Goats are helping the USA go green.
Cities, residents and even airports are bringing in herds to clear overgrown parcels of land as an alternative to using chemicals.
The animals grabbed national headlines this past week as the Historic Congressional Cemetery in Washington brought them in to help trim down a 1.5-acre, overgrown area the cemetery owns. Chicago's O'Hare International Airport turned to goats recently, along with sheep and llamas, to feast on plants on 120 acres in the northeastern corner of the airport.
These aren't the only places where goats have been used across the country in the past month. Haverford College in Pennsylvania is using them to eliminate invasive plants. And in Sandy Hook, N.J., they're helping remove about 40 years worth of poison ivy from roughly 6 acres of property at the Mortar Battery, a historic site.
The use of goats has been around worldwide for centuries, but they're now "catching on" in the eastern part of the country as a sustainable method to clear land, and more companies deploying the animals are popping up across the nation, says Brian Knox, president of Sustainable Resource Management, which focuses on the protection and management of natural resources.
"We're seeing them more and more as a relatively inexpensive way to clear these areas," says Knox, who is also the supervising forester for the Maryland-based company Eco-Goats, a company that brings in a herd to help clean up areas.
USA TODAY reported in November that goats were used to help clear brush out west to prevent wildfires. The San Francisco International Airport recently brought in goats to eliminate brush, as it does every year through a company called Goats R Us. And in Boulder, goats help get rid of chicory, a type of invasive weed.
"Goats will eat a majority of the real problems that people run into," Knox says, noting that they prefer wooded vegetation as opposed to grassy plants.
Knox says he has seen more people turning to goats for their own private homes, particularly those on waterfront properties, to prevent chemicals from entering the water.
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At the Congressional Cemetery, where 58 goats have grazed since last week, the goats have aided in clearing the swamp, says Lauren Maloy, the cemetery's program director. She says the goats "really just don't stop eating," and only take the occasional break to sleep. Onlookers can watch the goats but must stay behind a fence.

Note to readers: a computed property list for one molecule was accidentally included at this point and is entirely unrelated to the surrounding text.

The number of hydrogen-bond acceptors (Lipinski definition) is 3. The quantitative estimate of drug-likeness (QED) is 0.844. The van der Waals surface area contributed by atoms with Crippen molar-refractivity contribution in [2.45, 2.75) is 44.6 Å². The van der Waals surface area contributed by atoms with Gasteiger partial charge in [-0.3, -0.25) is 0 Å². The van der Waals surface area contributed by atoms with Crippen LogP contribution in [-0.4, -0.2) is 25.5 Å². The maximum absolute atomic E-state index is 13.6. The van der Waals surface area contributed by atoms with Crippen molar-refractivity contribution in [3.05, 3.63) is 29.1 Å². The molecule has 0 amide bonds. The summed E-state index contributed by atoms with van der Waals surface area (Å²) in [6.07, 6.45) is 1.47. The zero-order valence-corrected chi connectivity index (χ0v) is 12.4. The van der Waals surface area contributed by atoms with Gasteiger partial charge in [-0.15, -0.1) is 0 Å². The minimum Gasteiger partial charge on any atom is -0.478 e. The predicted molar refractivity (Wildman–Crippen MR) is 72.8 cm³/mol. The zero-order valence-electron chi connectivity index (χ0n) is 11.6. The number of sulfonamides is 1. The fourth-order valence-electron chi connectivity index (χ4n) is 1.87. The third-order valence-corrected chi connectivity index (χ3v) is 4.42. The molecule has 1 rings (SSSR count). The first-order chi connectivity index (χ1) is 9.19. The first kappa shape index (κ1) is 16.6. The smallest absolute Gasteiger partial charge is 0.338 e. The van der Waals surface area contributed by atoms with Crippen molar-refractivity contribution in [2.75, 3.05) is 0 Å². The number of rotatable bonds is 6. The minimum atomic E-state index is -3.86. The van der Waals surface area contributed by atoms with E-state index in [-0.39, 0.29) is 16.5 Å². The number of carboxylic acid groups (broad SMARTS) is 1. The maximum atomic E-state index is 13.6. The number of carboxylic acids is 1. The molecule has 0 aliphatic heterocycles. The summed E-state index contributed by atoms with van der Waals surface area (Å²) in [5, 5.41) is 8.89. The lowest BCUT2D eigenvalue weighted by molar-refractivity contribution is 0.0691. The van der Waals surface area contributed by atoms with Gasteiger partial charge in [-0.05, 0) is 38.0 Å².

"They've been great for the community, and it's heartening to see people coming in," Maloy says. "It's important to us to be a leader in the green movement."
Haverford College is "strictly organic," says Martha Van Artsdalen, plant curator for the school's arboretum. So goats served as a good replacement for "men and machines," she says.
Goats graze along a stream bank on the campus' perimeter, chomping away at thickets and poison ivy.
Don't worry, poison ivy doesn't harm the goats, Van Artsdalen says.
"They really did clear out a lot of rough terrain," she says. "It's not perfect - you don't tell the goats, 'Hey, you missed a spot.' But you have to let them eat what they want to, and this was the perfect place."
At the Chicago airport, llamas and burros help scare away coyotes.
"The wild burros chase them and stomp them to death," says Pinky Janota, who donated some of the animals from her shelter and helps manage them on site.
Goats were one of the first domesticated animals, Knox says. He describes the more recent trend as "a rediscovery of what people have been doing around the world for thousands of years."